Indeed, the pot business remains handcuffed when it comes to accessing everything from business loans to payroll services to electronic payment methods (including credit cards, which aren’t accepted at most dispensaries). Not only does this apply to companies who directly “touch the plant” but also ancillary businesses indirectly associated with the industry, who risk being cut off by their banks for receiving cannabis-related revenue.

“There’s a real aversion by the financial services industry in taking any risk at all in this space—whether it’s traditional bank accounts, merchant services, even insurance” says Brian Baum, CEO of CBD product company Cannovia. He recalls the Colorado-based company’s difficult process in finding a directors and officers (D&O) liability insurance carrier; of the 23 different insurers Cannovia applied to, “21 declined to even bid on the policy.”

In lieu of major national banks and financial institutions, some cannabis businesses have resorted to state-chartered credit unions willing to serve them in states where various uses of marijuana are now legal. Otherwise, many companies find themselves having to operate as cash businesses sitting on large quantities of paper money—a situation that obviously comes with its share of safety risks and inconveniences.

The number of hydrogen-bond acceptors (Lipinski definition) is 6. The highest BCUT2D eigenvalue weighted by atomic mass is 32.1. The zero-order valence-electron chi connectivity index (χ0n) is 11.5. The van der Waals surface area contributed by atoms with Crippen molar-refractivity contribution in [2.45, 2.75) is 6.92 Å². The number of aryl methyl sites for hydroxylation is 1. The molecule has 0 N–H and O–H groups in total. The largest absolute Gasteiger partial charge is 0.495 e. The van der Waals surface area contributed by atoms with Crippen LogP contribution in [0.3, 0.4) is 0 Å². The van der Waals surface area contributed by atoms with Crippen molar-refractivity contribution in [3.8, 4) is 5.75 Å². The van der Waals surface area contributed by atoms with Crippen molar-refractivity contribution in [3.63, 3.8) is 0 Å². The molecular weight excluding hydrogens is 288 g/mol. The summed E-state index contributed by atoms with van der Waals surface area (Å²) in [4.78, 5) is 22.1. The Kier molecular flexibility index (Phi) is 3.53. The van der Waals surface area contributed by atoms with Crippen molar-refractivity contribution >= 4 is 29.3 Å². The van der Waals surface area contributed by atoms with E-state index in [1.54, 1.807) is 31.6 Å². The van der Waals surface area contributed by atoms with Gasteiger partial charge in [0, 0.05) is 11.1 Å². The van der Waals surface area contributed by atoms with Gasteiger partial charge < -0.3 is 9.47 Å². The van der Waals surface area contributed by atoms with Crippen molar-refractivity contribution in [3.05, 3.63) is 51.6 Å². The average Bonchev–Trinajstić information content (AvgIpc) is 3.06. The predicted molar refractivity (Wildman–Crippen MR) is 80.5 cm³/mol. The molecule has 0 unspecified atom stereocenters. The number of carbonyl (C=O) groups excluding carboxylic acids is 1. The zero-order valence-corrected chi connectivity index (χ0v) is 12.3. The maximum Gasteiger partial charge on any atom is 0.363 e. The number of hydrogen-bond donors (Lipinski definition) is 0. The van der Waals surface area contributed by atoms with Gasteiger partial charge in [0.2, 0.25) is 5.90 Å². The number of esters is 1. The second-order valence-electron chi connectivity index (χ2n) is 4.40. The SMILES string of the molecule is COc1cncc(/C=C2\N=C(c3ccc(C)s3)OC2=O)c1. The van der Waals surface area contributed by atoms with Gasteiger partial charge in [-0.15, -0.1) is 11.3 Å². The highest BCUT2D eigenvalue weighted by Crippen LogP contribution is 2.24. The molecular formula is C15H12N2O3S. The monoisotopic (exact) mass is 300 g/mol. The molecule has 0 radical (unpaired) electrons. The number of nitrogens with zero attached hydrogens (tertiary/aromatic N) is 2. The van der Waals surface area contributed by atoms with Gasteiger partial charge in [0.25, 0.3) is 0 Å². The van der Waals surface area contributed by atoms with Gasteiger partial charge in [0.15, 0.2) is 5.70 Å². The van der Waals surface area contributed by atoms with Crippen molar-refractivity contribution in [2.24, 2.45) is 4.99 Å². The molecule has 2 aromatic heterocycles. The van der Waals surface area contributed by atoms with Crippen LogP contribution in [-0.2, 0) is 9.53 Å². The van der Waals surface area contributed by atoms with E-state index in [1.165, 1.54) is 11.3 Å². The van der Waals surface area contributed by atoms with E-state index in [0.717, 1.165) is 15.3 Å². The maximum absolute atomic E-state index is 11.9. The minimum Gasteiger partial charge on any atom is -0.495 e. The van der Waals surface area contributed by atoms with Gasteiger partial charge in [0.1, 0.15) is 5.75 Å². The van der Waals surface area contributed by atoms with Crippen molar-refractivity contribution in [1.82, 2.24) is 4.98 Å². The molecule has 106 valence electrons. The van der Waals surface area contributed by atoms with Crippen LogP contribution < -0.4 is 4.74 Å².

But a pair of bills currently working their way through Congress promise to alleviate the situation, potentially opening the doors for financial institutions to provide cannabis companies with much-needed banking services.

Six years after it was first introduced, the most recent iteration of the Secure And Fair Enforcement (SAFE) Banking Act was approved last month by the House Financial Services Committee and, having secured widespread bipartisan support, appears poised for a floor vote by the House of Representatives. Both the House bill and a companion bill introduced in the Senate this week seek to provide a “safe harbor” for financial institutions working with cannabis-related businesses in states where they’re legal—protecting them from federal prosecution for accepting proceeds from transactions involving a federally prohibited, scheduled substance. The measure has already drawn support from the likes of Treasury Secretary Steven Mnuchin.

Meanwhile, the recently reintroduced Strengthening the Tenth Amendment Through Entrusting States Act, better known as the STATES Act, tries to address the same problem from a different angle. That bill, which has also gained significant bipartisan support, would amend the Controlled Substances Act (CSA) of 1970—which designated marijuana as a Schedule I substance—to restrict federal enforcement of the CSA against individuals and companies in states where cannabis is legal.

Speaking before a Senate subcommittee last week, Attorney General William Barr indicated that he would support such a measure allowing states to “make their own decisions”—noting that he would prefer “the approach taken by the STATES Act than where we currently are.”

Still A Stigma